IOW, a little theory knowledge about what chords belong in a key will help predict what chords might occur. But - as pointed out above - the theory of "chords in a key" is not simply about harmonisation of a single scale. It's common for all the chords in a song to come from the same scale, but it's about as common for some chords in a song to come from outside that scale. So you can use basic theory as a rough guide, but be prepared for those basic rules to be broken, fairly often. Always trust your ear.
Quote by Radioheader

Another question, what if you've found a good chord progression (whether it's on piano or guitar) with the best vocals and lyrics and you want to make a song out of it, but you need to figure out the bass line, drums and a good electric guitar, how would you do that?
The bass can just play the roots. If that's too boring, try working out lines between the chord roots, that link up. So if you have a C chord followed by F, the bass could run up to F (C-D-E-F), or it could run down (C B A G F). But don't make the bass too fancy - it's OK for a bass line to be quite static, especially if the chords and melody are interesting. If you just have one chord for a long time, or a very simple repeated loop, that's when it can sound good for the bass to be more mobile. I.e., it's about balance. Normally the interest in a song (for a non-musician listener) is in the vocal first (melody and lyric), riffs or rhythm 2nd (grooves and drum patterns), chords 3rd, and bass last. Bass needs to be dependable and solid, because it's the foundation.

Drums can just keep the beat, but if you're programming drums (rather than getting a real drummer to play along) you need to understand something about how drums are played: kick drum on beats 1 and 3, snare on 2 and 4, that's just the barest outline. (Of course, if you don't want a traditional rock rhythm, you're free to program drums in any way you like - be as creative with drums as you would with guitar or piano!)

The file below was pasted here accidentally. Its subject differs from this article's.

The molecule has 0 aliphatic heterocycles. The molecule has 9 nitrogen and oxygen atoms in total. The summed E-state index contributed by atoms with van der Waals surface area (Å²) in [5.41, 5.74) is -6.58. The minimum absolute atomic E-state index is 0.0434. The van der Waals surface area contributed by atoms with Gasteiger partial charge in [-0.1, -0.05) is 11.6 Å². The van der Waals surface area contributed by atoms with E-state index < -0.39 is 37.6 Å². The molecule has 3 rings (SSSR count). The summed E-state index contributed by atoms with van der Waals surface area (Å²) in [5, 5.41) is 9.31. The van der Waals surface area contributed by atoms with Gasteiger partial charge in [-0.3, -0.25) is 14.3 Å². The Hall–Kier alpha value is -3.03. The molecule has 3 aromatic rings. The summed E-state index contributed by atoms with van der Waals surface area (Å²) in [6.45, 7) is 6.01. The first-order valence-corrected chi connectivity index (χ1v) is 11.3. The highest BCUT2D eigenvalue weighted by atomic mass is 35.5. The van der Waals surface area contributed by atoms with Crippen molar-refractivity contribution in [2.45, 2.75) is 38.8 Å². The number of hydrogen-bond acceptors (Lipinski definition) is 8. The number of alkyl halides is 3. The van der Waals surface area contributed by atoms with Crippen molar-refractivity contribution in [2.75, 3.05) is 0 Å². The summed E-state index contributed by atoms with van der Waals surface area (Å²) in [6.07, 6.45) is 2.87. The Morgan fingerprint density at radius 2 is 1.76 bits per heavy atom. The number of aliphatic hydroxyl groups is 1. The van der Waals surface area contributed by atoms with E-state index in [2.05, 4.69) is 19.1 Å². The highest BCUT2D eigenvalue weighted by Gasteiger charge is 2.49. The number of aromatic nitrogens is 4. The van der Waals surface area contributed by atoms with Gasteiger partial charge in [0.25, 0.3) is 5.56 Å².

If you're in band (or forming a band), you don't need to write a part for the drummer. Any good drummer ought to be able to pick up the kind of rhythm you want just from you playing the song on a guitar (or piano). If you're thinking of a specific rhythm pattern, find an existing song with the same rhythm so he can hear how it works. (Generally speaking, drummers don't take kindly to other musicians telling them what to play, because other musicians rarely understand how drumming works. Would you want a drummer telling you what to play on guitar, if he couldn't play guitar?)

As for "electric guitar" I guess you mean lead lines, fills or solos. Again, if you're in a band, and the electric guitarist is not you, you should be able to just give the player the chords and leave it to him/her to come up with a lead part. Otherwise, treat a lead guitar as a melody instrument, and write for it as you would for a singer. If you can write melodies for a singer, you can write them for a lead guitar.
Last edited by jongtr at Jan 5, 2017,
#17
Radioheader, if you want to learn a bit about some of the fundamental concepts in music I can't recommend this series enough, there's 4 sections covering melody, rhythm, harmony and bass...it really opened my eyes, and ears, when I watched it a few years ago.

Actually called Mark!

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#18
if you are sad when playing those chords it's in A minor if you are happy when playing it's C major
#19
What's interesting is that the Lacuna Coil cover of that song does the 'other' thing; changes to A major from A minor even if only by substituting the chord rather than a full key change. You hear it mostly in the vocal melody, at 1:00 and the whole "consider this" section from 2:28



Quote by jongtr
Here's another:

This time the key is A minor, but an E major chord is not used. Instead, the Am key is established by focussing on Am, and not using a C chord at all (except implied in passing) - until the very short bridge at 3:15. That's clever, because the whole previous mood is about his confusion (suiting the unresolved A aeolian modal vibe, lacking the firm E major), and the sudden emergence of the relative major is where he sings "that was just a dream". But the major key "wake-up" doesn't last long and he's plunged back into aeolian 7 seconds later, "that's me in the corner".
#20
Quote by Radioheader
How would playing in A Minor key differ from playing in C Major key when they both have the same chords and notes?

And that's apart from that the minor key is sad and the major one is happy, this is a perspective, I'm talking about music itself and sounds.


The most basic explanation is that the root chord in A minor would be, well A minor, and in C major it would be C major. The song in a minor would probably end in a minor, and in C major, it would probably end in C major. This is an untheoretical explanation, easy to understand for everyone! Although, it's not always true... Really depends on the song, where something could end (for example, highway star of deep purple is in g minor, but ends on a)